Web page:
We had said Hi in passing several times while working at the store. He was very friendly, always smiling, engaging, even a little charismatic. From another country, I found his accent interesting, always asking about his native home and how it was there on a few occasions when we would coincidentally be eating lunch in the breakroom at the same time.
When I found myself shopping at the store on a day off, he approached me like any other day, a smiling, friendly face.
“Hey what are you doing?”
“Shopping. What are you up to?”
“I’m just getting off my shift.”
“Well, that’s good. I have to finish up some shopping, so I’ll let you get going.”
“Hey, you want to hang out for a little bit.”
The only thing that was waiting for me was my little studio apartment and my hamster, Hammy. I was in a relatively new state with no family, a handful of friends, and a lot of free time.
“What do you want to do? We can grab a movie or maybe some dinner. There’s a cute little place off Monterrey Hwy.”
“How about San Francisco? You want to take a drive there, I know a little restaurant on the bay.”
I didn’t know him very well but he was a well-liked guy. Besides, I could’ve really used another friend in the big, busy city.
“Okay, let me put my stuff in my car and we can go.”
I left my car in the parking lot as he insisted on taking his car.
We made small-talk for the next 40 minutes, talking about our families and where we come from. He was a good conversationalist and an even better listener.
Driving into the city by the bay, the place is one of my favorites. The people, the buildings, Fisherman’s Wharf, Ghirardelli’s… everything.
He and I walked around for a bit, enjoying the sights. Turned out he loved the city too.
We chatted some more as we made our way into the quaint restaurant overlooking the bay. The sun had gone down, the bright moon reflecting off the dark water.
Dinner was nice, mostly small-talk.
It was getting late, I was ready to go home.
He paid the check after my insistence to pay my part.
“Don’t worry about it. I got it”
We found our way back to his car, making the short drive back to San Jose.
“Hey, it’s late, do you want to just stay at my place tonight?” he asked as we got off the freeway, about 10 minutes out from Wal-Mart.
The question caught me off-guard.
“No, I have to get home. It’s late.” I said, looking at the clock in the car that read 11:09 pm.
“C’mon. My apartment is just around the corner, you can have my bed and I’ll take the couch.”
My heart began to race. My hands became sweaty.
“I can’t tonight. I have some things I need to get done in the morning,” I said, trying to convince him.
Anything to get out of this car.
“It’s fine. I can bring you back to your car in the morning. I promise.”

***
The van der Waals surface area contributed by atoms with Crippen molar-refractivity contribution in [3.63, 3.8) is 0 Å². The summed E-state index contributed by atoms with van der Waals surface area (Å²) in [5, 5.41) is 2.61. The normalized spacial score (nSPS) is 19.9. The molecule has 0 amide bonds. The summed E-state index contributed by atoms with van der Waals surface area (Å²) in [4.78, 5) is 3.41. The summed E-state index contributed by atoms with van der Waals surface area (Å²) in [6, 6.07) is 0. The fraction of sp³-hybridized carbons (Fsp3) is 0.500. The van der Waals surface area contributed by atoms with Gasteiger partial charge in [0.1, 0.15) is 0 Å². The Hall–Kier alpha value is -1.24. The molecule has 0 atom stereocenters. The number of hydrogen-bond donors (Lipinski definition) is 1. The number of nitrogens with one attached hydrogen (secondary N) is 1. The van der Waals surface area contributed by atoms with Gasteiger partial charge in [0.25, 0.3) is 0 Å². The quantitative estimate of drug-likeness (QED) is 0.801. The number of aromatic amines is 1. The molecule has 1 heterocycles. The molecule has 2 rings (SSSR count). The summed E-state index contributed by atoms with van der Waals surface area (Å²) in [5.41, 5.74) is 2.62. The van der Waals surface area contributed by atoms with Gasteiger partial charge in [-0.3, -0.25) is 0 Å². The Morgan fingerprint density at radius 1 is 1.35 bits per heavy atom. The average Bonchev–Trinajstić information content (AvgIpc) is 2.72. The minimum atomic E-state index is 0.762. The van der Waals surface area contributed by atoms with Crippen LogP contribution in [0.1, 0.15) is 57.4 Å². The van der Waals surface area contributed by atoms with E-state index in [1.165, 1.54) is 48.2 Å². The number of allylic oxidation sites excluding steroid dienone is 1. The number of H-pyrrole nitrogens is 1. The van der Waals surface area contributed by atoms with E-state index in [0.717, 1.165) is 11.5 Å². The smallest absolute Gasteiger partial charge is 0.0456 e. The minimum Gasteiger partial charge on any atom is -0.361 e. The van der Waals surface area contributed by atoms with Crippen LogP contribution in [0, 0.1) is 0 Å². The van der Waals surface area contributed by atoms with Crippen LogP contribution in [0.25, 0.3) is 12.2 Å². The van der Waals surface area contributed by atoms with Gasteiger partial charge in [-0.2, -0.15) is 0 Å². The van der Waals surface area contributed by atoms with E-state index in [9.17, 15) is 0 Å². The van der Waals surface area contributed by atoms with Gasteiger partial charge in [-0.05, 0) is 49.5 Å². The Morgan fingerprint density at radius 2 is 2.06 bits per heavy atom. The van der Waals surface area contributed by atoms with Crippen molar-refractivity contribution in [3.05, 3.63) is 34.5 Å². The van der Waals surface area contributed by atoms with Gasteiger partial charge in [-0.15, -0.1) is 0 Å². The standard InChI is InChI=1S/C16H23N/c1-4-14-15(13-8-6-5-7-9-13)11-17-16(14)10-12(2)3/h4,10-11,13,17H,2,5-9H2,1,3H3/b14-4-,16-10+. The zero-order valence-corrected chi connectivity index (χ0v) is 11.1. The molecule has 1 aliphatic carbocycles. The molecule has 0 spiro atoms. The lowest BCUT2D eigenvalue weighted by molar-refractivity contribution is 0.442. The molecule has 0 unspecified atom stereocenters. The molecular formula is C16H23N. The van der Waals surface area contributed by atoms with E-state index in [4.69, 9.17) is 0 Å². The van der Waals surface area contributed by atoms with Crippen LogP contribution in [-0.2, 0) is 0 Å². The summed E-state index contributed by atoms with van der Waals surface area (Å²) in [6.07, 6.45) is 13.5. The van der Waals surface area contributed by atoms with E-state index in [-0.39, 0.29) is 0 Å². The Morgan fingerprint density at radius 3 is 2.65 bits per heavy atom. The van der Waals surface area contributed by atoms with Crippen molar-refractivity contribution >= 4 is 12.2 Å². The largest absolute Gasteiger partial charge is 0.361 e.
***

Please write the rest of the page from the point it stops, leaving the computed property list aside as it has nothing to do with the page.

“I really need to get home tonight.”
“My place is close by. I can give you ride in the morning. It will be okay.”
None of this seemed to be okay. As my heart and my mind raced, I began to formulate a way out.
I looked over and his smile had dissipated. He was now serious, and me telling him “no” was only agitating him.
“I have to get something out of my car,” I said. “I really don’t want to leave it in there overnight.”
“Okay, so you can grab it and then we can go to my place.”
I sat in silence, waiting for the glow of the blue lights of Wal-Mart to appear. The parking lot was desolate besides the few cars belonging to the overnight stockers (Before the stores became 24-hours).
I put my hand in my jacket, making sure my keys were easily accessible. My purse was next to me, ready to be used in any way necessary.
He pulled up next to my car and before the car came to a complete stop, I pulled the handle, jumping out. I hit the unlock button on my keyless remote, grabbed pulled the door open on my car, just as he was jumping out of his. He grabbed my arm just as I was getting into my car, I pulled as hard as I could, shaking out of his tight grasp. I pulled my door closed and locked it, as he was pulling on the door handle. With my hands trembling, I pulled my keys out and tried to put it into the ignition as he began banging on my windows, screaming at me, through the window, his face inches from mine.
I finally got my key in the ignition through the tears and shaking. I slammed on the gas, and sped out of the parking lot, straight to my nearest friends’ house.
I was violated that night. Maybe not physically, but spiritually and emotionally. My trust was violated. My sense of peace was violated. At 20, my outlook on the world was violated. One person took my good nature, trusting, open vulnerability and tried to take advantage of me.
For many years after, I always thought it was something that I did. Maybe if I hadn’t been so friendly. Maybe if I had insisted to pay for my meal. Perhaps I led him on in some way unintentionally. Only until recently, when preparing my own daughter to go out in the world on her own in 4 short years, did I realize that it wasn’t me, it was him.
It could happen to anyone. It happened to me, too.